Logistics is like a link chain—it’s only as strong as its weakest link. Each piece has to connect firmly with the next or the whole system breaks down. We have to make sure the right people, the right skills, and the right materials are all in the right place at the right time. This might sound simple, but when you’re working in challenging environments like northeastern Nigeria and South Sudan where program locations are often hard-to-reach and rife with insecurity, it is anything but.
Earlier this year, I deployed to South Sudan as part of International Medical Corps’ famine emergency response team. Our first priority was to set up new operations in the town of Nyal, located in a remote northern corner of South Sudan. surrounded by a giant swamp known as the Sudd, where thousands of families have fled seeking refuge from fighting and famine in nearby counties.
To provide the displaced with medical care, treatment for malnutrition, and other services, we had to procure and ship the required materials up to Nyal. With no passable roads—especially during rainy season—our only option was to airlift everything we needed to start our base and run our programs. This included everything from medicine and nutrition supplies for those in desperate need of both, to the basic necessities our staff required to survive and work.
We built a compound from scratch that now serves as our office and staff accommodation in Nyal. We transported the timber, cement, and other building materials by road from the capital, Juba, to the town of Rumbek, roughly halfway to Nyal. There we transferred everything onto light aircraft for the final leg into Nyal. Once materials arrived in Nyal, we had to hire local contractors and day laborers to build the entire base from scratch.
It took us about a month to complete, but today, our team in Nyal is living and working there, providing thousands of medical consultations to people each month. I feel proud to have played a part in giving them the supplies and environment they need to deliver these programs.
I then deployed to northeastern Nigeria, where International Medical Corps is scaling up programs to serve tens of thousands of people who were forced from their homes by the militant group Boko Haram. Much as in South Sudan, conditions in Nigeria are difficult. Millions of people are unsure where their next meal is coming from and malnutrition is rampant, especially among children. Logistics delays mean that people go without the services they need to survive.
When I arrived in Maiduguri, the capital of Borno State, the epicenter of the Boko Haram crisis, there was tremendous pressure to procure large amounts of supplies needed by our program teams to provide lifesaving care to our beneficiaries.
This was especially true for our water, sanitation, and hygiene (WASH) programs, which required simple items like waste baskets and wheelbarrows but also massive toolkits to rehabilitate boreholes and build hand-pumps. I worked closely with our WASH technical supervisor and the Maiduguri team to prioritize what was needed where and when. I then worked with suppliers to get all the orders completed and—ultimately—help fulfil our mission: to provide camp and community residents access to safe drinking water and improved sanitation and hygiene.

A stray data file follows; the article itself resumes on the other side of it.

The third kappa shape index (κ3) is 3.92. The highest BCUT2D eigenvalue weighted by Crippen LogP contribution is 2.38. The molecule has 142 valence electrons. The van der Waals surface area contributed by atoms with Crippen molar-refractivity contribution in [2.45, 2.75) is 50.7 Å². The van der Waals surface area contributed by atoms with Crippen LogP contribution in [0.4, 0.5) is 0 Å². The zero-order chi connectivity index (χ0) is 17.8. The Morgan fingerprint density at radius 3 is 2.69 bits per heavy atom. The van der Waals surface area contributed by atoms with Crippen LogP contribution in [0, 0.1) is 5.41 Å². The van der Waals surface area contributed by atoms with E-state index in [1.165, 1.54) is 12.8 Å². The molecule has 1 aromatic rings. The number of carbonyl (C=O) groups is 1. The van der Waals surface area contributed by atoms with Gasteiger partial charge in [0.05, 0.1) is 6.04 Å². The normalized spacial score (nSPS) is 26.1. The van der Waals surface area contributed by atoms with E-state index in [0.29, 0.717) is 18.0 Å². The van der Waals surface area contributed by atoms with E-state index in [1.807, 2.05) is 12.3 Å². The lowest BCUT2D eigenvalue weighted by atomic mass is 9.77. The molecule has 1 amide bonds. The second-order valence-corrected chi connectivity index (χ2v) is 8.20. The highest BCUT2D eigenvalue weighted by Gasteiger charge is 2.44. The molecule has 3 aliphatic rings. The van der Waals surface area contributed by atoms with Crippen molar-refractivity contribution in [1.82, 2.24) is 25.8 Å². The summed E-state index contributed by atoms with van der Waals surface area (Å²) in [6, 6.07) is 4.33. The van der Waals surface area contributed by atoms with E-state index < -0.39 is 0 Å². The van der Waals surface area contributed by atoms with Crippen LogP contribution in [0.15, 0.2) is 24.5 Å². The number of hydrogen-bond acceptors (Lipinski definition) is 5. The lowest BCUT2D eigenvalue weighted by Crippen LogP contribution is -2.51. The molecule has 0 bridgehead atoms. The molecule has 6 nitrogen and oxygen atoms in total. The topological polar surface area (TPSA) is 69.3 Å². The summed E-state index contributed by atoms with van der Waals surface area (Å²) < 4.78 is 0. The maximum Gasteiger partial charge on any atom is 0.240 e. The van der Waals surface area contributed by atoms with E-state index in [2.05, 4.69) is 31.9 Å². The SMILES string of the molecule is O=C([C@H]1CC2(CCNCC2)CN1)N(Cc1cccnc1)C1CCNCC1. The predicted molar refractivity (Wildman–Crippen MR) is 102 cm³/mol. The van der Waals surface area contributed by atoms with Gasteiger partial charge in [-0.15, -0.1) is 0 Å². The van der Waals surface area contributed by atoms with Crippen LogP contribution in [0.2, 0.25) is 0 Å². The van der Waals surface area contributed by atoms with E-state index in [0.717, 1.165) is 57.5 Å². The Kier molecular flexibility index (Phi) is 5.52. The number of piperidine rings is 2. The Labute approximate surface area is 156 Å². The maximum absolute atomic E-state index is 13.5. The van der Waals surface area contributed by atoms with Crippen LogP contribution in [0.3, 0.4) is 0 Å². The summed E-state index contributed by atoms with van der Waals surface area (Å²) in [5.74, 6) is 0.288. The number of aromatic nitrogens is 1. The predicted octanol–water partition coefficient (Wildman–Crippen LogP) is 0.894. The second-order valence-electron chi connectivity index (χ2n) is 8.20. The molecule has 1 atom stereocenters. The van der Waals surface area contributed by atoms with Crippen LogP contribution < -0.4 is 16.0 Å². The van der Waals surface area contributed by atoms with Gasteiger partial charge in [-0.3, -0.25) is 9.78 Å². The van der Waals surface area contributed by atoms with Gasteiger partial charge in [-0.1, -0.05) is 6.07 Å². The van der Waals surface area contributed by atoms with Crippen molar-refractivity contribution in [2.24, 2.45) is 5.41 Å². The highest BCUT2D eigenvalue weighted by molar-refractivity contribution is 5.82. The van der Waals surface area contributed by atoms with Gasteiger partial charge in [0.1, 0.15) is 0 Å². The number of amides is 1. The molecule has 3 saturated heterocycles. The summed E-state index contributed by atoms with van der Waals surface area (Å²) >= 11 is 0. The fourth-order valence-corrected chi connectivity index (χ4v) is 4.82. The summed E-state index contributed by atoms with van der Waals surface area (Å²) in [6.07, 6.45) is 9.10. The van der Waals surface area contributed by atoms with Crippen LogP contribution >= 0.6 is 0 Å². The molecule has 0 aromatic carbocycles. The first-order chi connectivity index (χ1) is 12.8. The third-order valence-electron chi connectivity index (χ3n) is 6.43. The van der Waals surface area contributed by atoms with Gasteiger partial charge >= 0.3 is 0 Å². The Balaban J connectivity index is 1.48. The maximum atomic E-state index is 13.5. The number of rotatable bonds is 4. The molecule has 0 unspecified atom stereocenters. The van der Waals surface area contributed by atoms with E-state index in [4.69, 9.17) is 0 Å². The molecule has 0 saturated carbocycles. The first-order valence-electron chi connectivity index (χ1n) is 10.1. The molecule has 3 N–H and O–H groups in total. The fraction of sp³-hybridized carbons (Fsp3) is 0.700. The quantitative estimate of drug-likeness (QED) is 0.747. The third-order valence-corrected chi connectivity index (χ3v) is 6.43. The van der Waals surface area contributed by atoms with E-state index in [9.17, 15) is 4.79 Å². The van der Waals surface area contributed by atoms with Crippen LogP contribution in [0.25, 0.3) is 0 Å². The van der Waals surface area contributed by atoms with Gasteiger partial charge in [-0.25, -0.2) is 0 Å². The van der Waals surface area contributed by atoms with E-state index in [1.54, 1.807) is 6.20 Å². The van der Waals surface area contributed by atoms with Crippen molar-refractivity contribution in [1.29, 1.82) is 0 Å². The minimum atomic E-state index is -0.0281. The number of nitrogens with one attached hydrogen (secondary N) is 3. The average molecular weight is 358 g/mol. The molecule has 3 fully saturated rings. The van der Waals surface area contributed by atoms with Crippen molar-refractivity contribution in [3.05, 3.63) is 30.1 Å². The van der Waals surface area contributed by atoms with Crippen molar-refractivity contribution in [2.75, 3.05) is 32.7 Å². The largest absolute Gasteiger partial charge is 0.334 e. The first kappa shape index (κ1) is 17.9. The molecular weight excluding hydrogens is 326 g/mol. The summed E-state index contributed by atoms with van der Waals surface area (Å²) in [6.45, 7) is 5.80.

Whenever I visit an International Medical Corps program site and talk with beneficiaries, whether in a displacement camp or a stabilization center where we treat severely malnourished children, I realize how much appreciation there is for our work. I also realize how much there is to learn from camp and community residents. Because of this, I find it a must on every assignment to visit personally our program sites and talk with—and listen to–local residents. I like the work I do. It is very fulfilling and I’m grateful to be able to contribute to making this lifesaving work happen.
Another big part of my job is training. In Nyal, for example, we hired new staff who required training on our procurement procedures so they could get the required supplies on time, while also complying with donor regulations. Similarly, in Nigeria, I trained a staff of more than 70 program and logistics officers on the International Medical Corps procurement procedures, while also hiring five new logisticians so that the Maiduguri team had sufficient logistics support to deliver our programs. This training is crucial. As we know, if our logistics are ineffective or stalled, then our program delivery schedule quickly follows.
Regardless of how well trained and prepared our teams are, there is always a chance that something could go wrong, given the environments in which we work. This is why over 19 years working as a logistician, I have come to learn—and rely on—an important professional motto: “remain flexible to local realities and be ready to adjust to accommodate them based on the local context.”
I always make contingency plans and do not take for granted that our work will happen as expected. I have to be prepared and ready to respond to whatever is thrown my way because logistics delays literally can cost lives. When you are a humanitarian logistician, every day, every hour, and every minute is precious.
As a roving logistics coordinator, I have found International Medical Corps different from other organizations that I have worked with. Here, we are continuously developing more efficient ways of working and finding better ways to support the systems we use in different countries. It’s gratifying to work with committed people who have the same vision that I have–people who share the same concerns about the world, who share the same hope that we can do something a better way so we can deliver key materials faster in order to achieve our goal: to save lives and reduce human suffering.